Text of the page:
Topic Anthology references Teaching Notes / Ideas Assessment. Letter from Princess of Bohemia to Descartes in May 1643

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1 A2 Philosophy Scheme of Work Study Weeks Week 1 Weeks 2-3 Weeks 4-11 Weeks Week 14 Induction Substance Dualism Materialism Property Dualism Revision Topics for study Topic Anthology references Teaching Notes / Ideas Assessment 1 Introduction A recap of key terms from the AS course and an introduction to the A2 topics. 2 Cartesian Dualism The indivisibility argument for substance dualism (Descartes) the mental is divisible in some sense not everything thought of as physical is divisible The conceivability argument for substance dualism: the logical possibility of mental substance existing without the physical (Descartes). Letter from Princess of Bohemia to Descartes in May 1643 Descartes, Meditations on First Philosophy, 6 (expressed without reference to God) The inclusion of an introduction week assumes that Philosophy of Mind is the first topic addressed in the second year of the course. It is intended to provide a bridge from the AS course to the A2 course after a long summer break. As this is the first discussion of the topic, spend time closely analysing the arguments and how they can be challenged. Use relevant texts and the study of these as the basis for an initial diagnostic assessment. Although there are other argument mentioned on the Briefly outline Descartes indivisibility argument. (5 marks)

2 mind without body is not conceivable what is conceivable may not be possible what is logically possible tells us nothing about reality 3 The issues of causal interaction for versions of dualism: the problems facing interactionist dualism: including conceptual and empirical causation issues the problems facing epiphenomenalist dualism: including the causal redundancy of the mental, the argument from introspection and issues relating to free will and responsibility The problem of other minds for dualism: some forms of dualism make it impossible to know other minds threat of solipsism. Response: the argument from analogy (e.g. Mill). 4 Behaviourism Logical/analytical behaviourism: all statements about mental states can be analytically reduced without loss of meaning to statements about behaviour (an analytic reduction). Letter from Princess of Bohemia to Descartes in May 1643 Descartes, Meditations on First Philosophy, 6 (expressed without reference to God) Ryle, G. (1949), The Concept of Mind, London: Hutchinson Penguin Classics edition, 2000 Chalmers, D, Consciousness and its place in nature. specification that could be used to support Cartesian dualism (e.g. the knowledge argument/zombie argument) these will be introduced later in course as a criticism of reductive theories and to provide support for property dualism. This will help to provide a more coherent line of discussion. Students to consider how an argument might be developed based on the question is the mind distinct from the body? Extension: Introduction of Wittgenstein s Private Language Argument as a possible response to the problem of other minds. Focus on understanding demands of 25 mark questions. Chapter 1 in The Concept of Mind is very accessible. Students can read this independently, especially Ryle s discussion of category mistakes and examples of these. Students to try and set their own exam-style questions for each other to answer, with supervision.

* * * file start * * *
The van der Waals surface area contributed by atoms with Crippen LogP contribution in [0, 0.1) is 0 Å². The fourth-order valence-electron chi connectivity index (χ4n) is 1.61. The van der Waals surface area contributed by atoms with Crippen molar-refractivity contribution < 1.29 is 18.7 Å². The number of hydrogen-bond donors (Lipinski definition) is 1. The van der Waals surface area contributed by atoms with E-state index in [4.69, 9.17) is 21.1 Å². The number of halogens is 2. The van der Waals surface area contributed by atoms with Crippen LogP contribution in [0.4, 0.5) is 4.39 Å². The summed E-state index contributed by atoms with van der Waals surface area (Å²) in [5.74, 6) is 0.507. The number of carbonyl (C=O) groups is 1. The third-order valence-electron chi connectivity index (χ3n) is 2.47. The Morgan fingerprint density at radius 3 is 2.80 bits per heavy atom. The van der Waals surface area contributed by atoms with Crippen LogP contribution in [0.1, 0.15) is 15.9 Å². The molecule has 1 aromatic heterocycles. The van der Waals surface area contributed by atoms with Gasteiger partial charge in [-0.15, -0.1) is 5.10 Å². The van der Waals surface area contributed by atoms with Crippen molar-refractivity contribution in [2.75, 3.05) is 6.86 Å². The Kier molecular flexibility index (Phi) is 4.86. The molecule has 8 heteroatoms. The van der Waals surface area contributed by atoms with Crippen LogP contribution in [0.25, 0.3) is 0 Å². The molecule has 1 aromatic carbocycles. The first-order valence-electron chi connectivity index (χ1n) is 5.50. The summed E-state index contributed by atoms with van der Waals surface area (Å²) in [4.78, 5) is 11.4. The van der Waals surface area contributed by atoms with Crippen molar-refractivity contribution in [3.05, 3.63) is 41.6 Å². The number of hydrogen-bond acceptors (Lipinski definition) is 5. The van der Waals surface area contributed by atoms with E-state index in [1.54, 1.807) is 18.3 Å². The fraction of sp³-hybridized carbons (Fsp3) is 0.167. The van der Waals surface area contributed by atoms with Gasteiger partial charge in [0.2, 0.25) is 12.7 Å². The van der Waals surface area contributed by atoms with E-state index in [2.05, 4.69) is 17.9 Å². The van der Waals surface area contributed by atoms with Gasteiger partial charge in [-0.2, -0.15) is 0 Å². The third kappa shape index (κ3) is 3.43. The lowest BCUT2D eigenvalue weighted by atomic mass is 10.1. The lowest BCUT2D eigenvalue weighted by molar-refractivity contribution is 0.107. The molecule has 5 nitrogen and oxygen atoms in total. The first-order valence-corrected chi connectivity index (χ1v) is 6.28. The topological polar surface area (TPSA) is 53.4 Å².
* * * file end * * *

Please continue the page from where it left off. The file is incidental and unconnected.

3 Strengths of behaviourism dualist arguments 5 Issues defining mental states satisfactorily (circularity and the multiple realisability of mental states in behaviour) the conceivability of mental states without associated behaviour (Putnam s superspartans) the asymmetry between self-knowledge and knowledge of other people s mental states. 6 Mind-brain type identity theory All mental states are identical to brain states ( ontological reduction) though mental state and brain state are not synonymous (so not an analytic reduction). Strengths of identity theories dualist arguments (above) issues with providing the type identities (the multiple realisability of mental states) the location problem: brain states have precise spatial locations which thoughts lack. 7 The knowledge /Mary argument based on qualia (Frank Jackson). Qualia as introspectively accessible subjective/phenomenal features of mental states (the properties of what it is like to undergo the mental state in question) for many qualia would be defined as the intrinsic/non-representational properties of mental states Putnam, H. (1967) Psychological predicates, in W. H. Capitan & D. D. Merrill (eds.), Art, Mind, and Religion, University of Pittsburgh Press Smart, JJC, (1959) Sensations and brain processes, The Philosophical Review, 68 (2), Chalmers, D, Consciousness and its place in nature. Jackson, F. (1982), Epiphenomenal Qualia, Philosophical Quarterly 32, Jackson, F. (1986), What Mary Didn't Know, Journal of Philosophy 83, Jackson, F. (1995), Postscript on What Mary didn't know, in Extension for stretch and challenge Wittgenstein s private language argument as a response to apparent asymmetry between selfknowledge and knowledge of other people s mental states. Students from a scientific background can be set a challenge to find evidence that the mind is dependent on the brain as a homework task. This can then be presented to other students as a peer-to-peer teaching activity. Philosophybites podcast with Frank Jackson is a very useful resource. It is important that students are able to explain the knowledge argument rather than simply outline the Mary example. Can mental states be reduced to behavioural states? (25 marks) Briefly explain the location problem. (5 marks) Are mental states ontologically reducible to brain states? (25 marks)